Texas City has some history with disasters.

    http://en.wikipedia.org/wiki/Texas_City_Disaster

    Nearly lost amidst the coal mine and oil platform accidents was this.

    http://seattletimes.nwsource.c.....st03m.html

    I would hope, futilely I suppose, that as we charge headlong into the second coming of newcuelarr power we can have an honest conversation about safety, human error, lax oversight and cost-cutting. It’s nobody’s intention to have an accident or lose lives, yet it still happens. Why?

  64. 64
    Fwiffo says:

    Frankly, I question the timing. Did ACORN plan this spill in response to Obama’s plans to open up more of the continental shelf to offshore drilling?

  65. 65
    The Populist says:

    Further proof that if California has done ANYTHING right, it’s rejecting more offshore drilling.

    My father in law and I fought over this very thing when driving through Huntington Beach on PCH. His comment to me was (he’s old I forgive him for his silliness) “the President will have to drill here soon and we need the oil” to which I laughed and argued (much to my wife’s bemusement).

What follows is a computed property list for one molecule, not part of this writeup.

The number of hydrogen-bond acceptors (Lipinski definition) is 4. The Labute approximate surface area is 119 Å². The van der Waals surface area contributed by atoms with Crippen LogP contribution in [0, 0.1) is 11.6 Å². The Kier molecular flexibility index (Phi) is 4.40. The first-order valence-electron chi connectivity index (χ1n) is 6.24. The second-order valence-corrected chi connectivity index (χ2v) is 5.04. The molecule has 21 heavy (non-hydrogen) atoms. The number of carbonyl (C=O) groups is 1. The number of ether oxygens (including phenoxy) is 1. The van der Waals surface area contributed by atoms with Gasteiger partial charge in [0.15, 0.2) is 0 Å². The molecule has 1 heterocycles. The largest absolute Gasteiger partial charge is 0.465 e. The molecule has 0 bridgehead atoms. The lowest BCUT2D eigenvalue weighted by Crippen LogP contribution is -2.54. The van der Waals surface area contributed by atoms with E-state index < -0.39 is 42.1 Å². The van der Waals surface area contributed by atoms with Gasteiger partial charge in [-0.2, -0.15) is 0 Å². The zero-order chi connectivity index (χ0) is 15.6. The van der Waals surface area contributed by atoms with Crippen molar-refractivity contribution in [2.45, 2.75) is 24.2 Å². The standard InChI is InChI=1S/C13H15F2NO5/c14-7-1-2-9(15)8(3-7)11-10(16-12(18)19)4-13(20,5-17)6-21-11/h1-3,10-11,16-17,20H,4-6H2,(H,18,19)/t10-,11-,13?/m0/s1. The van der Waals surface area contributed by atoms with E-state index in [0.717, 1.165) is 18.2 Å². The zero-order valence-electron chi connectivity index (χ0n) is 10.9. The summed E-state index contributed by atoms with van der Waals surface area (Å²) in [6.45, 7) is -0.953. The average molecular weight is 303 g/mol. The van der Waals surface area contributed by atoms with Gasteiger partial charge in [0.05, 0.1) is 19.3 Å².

I am sorry they won’t I told him. We will fight it like we did last time. He looked at me annoyed as always and I shut up.

  66. 66
    DBrown says:

    @Fencedude: Yet rigs all along the coasts are then good? Nuc’s (Breeders, no less (ie can undergo a small nuke explosion)) near all our cities?

  67. 67
    Zuzu's Petals says:

    As I’ve mentioned on other threads, my son worked on the Deepwater Horizon for nearly five years. He knew six of the missing men. I have pictures of him on the bridge and helping run lifeboat drills. Needless to say, this feels very personal.